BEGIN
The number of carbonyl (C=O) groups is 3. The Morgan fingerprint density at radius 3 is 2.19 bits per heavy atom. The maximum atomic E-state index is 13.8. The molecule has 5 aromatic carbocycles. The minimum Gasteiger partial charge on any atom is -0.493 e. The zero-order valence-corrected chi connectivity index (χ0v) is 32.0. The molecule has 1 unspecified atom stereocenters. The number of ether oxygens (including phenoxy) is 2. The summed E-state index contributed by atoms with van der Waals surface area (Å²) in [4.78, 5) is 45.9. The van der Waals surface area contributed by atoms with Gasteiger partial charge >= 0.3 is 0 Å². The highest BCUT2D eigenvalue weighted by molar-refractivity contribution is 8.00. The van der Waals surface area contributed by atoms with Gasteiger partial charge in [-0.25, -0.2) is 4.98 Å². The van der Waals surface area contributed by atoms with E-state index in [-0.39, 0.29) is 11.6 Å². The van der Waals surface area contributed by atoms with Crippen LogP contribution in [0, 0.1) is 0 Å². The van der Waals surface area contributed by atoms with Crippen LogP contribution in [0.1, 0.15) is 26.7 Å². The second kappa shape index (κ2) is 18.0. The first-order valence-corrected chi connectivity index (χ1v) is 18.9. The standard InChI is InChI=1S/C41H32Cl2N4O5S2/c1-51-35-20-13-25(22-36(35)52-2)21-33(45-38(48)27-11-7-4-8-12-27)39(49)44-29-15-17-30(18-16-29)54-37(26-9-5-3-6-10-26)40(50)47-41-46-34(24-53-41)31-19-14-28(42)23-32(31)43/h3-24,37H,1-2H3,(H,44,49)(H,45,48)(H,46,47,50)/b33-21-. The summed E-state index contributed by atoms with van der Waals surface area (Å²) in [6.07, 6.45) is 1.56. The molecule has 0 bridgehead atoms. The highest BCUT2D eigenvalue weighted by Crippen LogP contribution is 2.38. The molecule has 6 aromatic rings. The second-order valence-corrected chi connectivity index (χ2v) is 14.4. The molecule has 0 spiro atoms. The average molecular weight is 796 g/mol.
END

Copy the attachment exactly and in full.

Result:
The number of carbonyl (C=O) groups is 3. The Morgan fingerprint density at radius 3 is 2.19 bits per heavy atom. The maximum atomic E-state index is 13.8. The molecule has 5 aromatic carbocycles. The minimum Gasteiger partial charge on any atom is -0.493 e. The zero-order valence-corrected chi connectivity index (χ0v) is 32.0. The molecule has 1 unspecified atom stereocenters. The number of ether oxygens (including phenoxy) is 2. The summed E-state index contributed by atoms with van der Waals surface area (Å²) in [4.78, 5) is 45.9. The van der Waals surface area contributed by atoms with Gasteiger partial charge >= 0.3 is 0 Å². The highest BCUT2D eigenvalue weighted by molar-refractivity contribution is 8.00. The van der Waals surface area contributed by atoms with Gasteiger partial charge in [-0.25, -0.2) is 4.98 Å². The van der Waals surface area contributed by atoms with E-state index in [-0.39, 0.29) is 11.6 Å². The van der Waals surface area contributed by atoms with Crippen LogP contribution in [0, 0.1) is 0 Å². The van der Waals surface area contributed by atoms with Crippen LogP contribution in [0.1, 0.15) is 26.7 Å². The second kappa shape index (κ2) is 18.0. The first-order valence-corrected chi connectivity index (χ1v) is 18.9. The standard InChI is InChI=1S/C41H32Cl2N4O5S2/c1-51-35-20-13-25(22-36(35)52-2)21-33(45-38(48)27-11-7-4-8-12-27)39(49)44-29-15-17-30(18-16-29)54-37(26-9-5-3-6-10-26)40(50)47-41-46-34(24-53-41)31-19-14-28(42)23-32(31)43/h3-24,37H,1-2H3,(H,44,49)(H,45,48)(H,46,47,50)/b33-21-. The summed E-state index contributed by atoms with van der Waals surface area (Å²) in [6.07, 6.45) is 1.56. The molecule has 0 bridgehead atoms. The highest BCUT2D eigenvalue weighted by Crippen LogP contribution is 2.38. The molecule has 6 aromatic rings. The second-order valence-corrected chi connectivity index (χ2v) is 14.4. The molecule has 0 spiro atoms. The average molecular weight is 796 g/mol.